Images are a big part of everything you do online. While your logo is the most important, you still have to worry about the images you’ll use for everything else; your website, ads, and blog posts are only a few examples of content that will need images to go along with it.
In a recent post we took a look at copyright infringement; plenty of people will unknowingly violate copyright infringement laws by taking images they find online or through Google and using them on their own site without permission.
Marketers know the ropes of online advertising: they know how to boost SEO, they understand the power of geotargeting, and they can do a pay-per-click analysis like it’s no big deal.
But advertising on Facebook is a whole different ballgame.
That’s because when people log on to the social network, their brains enter Facebook mode. People behave differently on Facebook than they do anywhere else online. And if your ads don’t reflect that difference, you’re operating from an expired field guide.
Imagine that you’re a food blogger, and you’ve spent a ridiculous amount of time perfecting a new recipe and then plating it, getting the light and background just right, and taking (and then editing) a ton of pictures to get the perfect one. You post it on your blog, proud of all the hard work and results. And then a few weeks or months later, you see another post on another site for a similar recipe…but they’re using your image.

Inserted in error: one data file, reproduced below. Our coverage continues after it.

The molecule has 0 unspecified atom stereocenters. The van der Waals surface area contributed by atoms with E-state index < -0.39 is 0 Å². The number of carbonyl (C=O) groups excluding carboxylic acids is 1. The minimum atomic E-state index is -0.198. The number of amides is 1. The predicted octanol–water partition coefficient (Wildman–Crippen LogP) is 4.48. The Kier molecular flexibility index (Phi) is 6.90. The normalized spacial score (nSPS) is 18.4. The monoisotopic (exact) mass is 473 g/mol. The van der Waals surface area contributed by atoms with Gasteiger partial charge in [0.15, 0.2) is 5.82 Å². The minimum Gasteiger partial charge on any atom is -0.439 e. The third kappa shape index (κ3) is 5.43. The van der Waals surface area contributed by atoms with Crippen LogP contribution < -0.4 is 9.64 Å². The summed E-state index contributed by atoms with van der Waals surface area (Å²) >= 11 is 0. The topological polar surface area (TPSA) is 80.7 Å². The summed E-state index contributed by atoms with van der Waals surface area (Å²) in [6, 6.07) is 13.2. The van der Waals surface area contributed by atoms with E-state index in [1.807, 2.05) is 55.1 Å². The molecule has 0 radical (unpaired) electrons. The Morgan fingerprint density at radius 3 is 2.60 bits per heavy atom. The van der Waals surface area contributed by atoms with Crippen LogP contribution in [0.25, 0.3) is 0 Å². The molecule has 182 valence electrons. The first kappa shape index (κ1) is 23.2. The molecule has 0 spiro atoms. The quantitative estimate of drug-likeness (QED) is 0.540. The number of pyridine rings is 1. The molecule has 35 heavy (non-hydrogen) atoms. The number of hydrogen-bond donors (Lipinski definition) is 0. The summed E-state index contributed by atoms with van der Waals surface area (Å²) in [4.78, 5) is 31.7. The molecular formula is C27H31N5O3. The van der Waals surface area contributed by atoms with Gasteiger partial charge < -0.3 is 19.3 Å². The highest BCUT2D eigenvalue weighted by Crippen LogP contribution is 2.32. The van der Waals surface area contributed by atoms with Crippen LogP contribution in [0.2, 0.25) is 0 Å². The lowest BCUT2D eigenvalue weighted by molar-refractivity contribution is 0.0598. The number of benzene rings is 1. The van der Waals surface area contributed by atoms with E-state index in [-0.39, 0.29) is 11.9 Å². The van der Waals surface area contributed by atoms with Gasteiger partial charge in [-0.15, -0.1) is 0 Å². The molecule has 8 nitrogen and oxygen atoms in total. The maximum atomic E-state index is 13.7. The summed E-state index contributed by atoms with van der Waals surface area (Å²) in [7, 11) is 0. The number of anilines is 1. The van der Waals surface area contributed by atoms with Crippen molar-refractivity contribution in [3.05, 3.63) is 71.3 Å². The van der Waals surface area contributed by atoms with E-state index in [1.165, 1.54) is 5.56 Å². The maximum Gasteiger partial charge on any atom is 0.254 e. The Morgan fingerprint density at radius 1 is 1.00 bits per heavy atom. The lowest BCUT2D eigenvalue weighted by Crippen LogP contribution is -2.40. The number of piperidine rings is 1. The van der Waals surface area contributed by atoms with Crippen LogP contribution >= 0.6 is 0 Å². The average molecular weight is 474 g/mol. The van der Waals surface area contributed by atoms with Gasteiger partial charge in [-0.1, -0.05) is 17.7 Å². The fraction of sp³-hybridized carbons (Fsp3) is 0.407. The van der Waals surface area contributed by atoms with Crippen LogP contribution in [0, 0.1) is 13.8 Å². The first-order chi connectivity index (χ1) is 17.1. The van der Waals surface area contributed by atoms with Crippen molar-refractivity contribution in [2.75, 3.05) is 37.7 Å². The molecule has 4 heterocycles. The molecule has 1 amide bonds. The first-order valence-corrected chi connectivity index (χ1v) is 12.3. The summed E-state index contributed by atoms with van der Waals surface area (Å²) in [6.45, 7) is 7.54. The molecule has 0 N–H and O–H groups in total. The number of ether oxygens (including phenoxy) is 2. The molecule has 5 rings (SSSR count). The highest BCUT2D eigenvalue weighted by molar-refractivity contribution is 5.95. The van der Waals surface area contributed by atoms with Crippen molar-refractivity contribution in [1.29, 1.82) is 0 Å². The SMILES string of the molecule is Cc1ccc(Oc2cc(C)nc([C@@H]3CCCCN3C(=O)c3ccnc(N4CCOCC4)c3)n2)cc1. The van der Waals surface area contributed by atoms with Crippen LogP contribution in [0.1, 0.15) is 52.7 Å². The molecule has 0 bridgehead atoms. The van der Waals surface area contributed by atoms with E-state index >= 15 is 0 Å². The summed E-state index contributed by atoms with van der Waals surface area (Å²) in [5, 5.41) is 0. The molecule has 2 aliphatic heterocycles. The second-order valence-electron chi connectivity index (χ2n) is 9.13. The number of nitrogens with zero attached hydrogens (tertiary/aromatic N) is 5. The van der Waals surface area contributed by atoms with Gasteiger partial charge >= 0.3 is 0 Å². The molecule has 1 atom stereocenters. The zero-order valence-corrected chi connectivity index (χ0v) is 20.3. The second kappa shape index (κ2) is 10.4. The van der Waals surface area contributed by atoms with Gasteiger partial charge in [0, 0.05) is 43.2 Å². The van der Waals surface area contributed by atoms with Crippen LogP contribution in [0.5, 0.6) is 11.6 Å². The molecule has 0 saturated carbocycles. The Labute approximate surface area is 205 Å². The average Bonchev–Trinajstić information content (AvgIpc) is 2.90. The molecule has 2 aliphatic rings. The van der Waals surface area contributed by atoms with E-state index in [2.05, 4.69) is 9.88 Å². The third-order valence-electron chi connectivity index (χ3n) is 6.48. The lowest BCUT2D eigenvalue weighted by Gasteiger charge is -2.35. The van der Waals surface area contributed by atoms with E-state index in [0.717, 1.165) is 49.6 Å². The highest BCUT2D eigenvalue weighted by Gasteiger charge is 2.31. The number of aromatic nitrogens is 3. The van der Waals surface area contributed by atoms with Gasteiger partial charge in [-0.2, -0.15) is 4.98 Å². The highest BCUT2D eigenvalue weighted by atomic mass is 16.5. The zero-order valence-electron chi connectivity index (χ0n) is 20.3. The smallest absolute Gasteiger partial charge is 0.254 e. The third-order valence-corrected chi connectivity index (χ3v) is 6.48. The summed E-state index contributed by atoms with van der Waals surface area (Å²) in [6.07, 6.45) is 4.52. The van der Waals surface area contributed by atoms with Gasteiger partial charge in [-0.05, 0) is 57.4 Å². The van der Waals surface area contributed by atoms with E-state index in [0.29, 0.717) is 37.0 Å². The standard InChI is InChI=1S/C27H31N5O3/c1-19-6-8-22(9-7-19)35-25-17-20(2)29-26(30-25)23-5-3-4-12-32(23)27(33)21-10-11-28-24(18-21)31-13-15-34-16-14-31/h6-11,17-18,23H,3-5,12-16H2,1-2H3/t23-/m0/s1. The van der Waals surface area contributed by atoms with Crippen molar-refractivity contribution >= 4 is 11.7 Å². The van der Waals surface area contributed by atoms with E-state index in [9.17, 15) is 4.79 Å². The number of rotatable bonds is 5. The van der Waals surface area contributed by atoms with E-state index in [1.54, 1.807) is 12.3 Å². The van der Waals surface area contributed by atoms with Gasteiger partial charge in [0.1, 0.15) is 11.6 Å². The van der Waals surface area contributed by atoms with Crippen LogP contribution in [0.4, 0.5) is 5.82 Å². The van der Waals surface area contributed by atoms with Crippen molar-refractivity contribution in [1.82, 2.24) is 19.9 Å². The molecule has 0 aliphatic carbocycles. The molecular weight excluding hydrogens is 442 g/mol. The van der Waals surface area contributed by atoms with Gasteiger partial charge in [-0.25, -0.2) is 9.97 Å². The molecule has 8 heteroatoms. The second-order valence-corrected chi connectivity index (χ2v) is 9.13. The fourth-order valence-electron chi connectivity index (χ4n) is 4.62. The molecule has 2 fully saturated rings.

This is, unfortunately, a lot more common than you’d think. It definitely happens with content, but it happens more often (and more shamelessly) with images. Because they’re so easy to access and share on their own sites, people don’t think twice about using them as their own, and normally this happens without any malignant intentions.
When a lot of people think of LinkedIn, they think about it as a job finding and professional networking tool. Some people don’t even necessarily consider it as a social media site.
While plenty of people use LinkedIn to promote themselves, not many are aware that you can promote your business on LinkedIn, too.
LinkedIn is growing into a “priority site” position for brands and marketers, and as more and more people join your site, the better it bodes for any marketing work you do there. When it comes to promoting your business, LinkedIn is a great place to do it since people are coming there to learn about businesses from a professional standpoint—this isn’t something they necessarily do on other platforms, even if they’re following you on Twitter or have Liked your Page.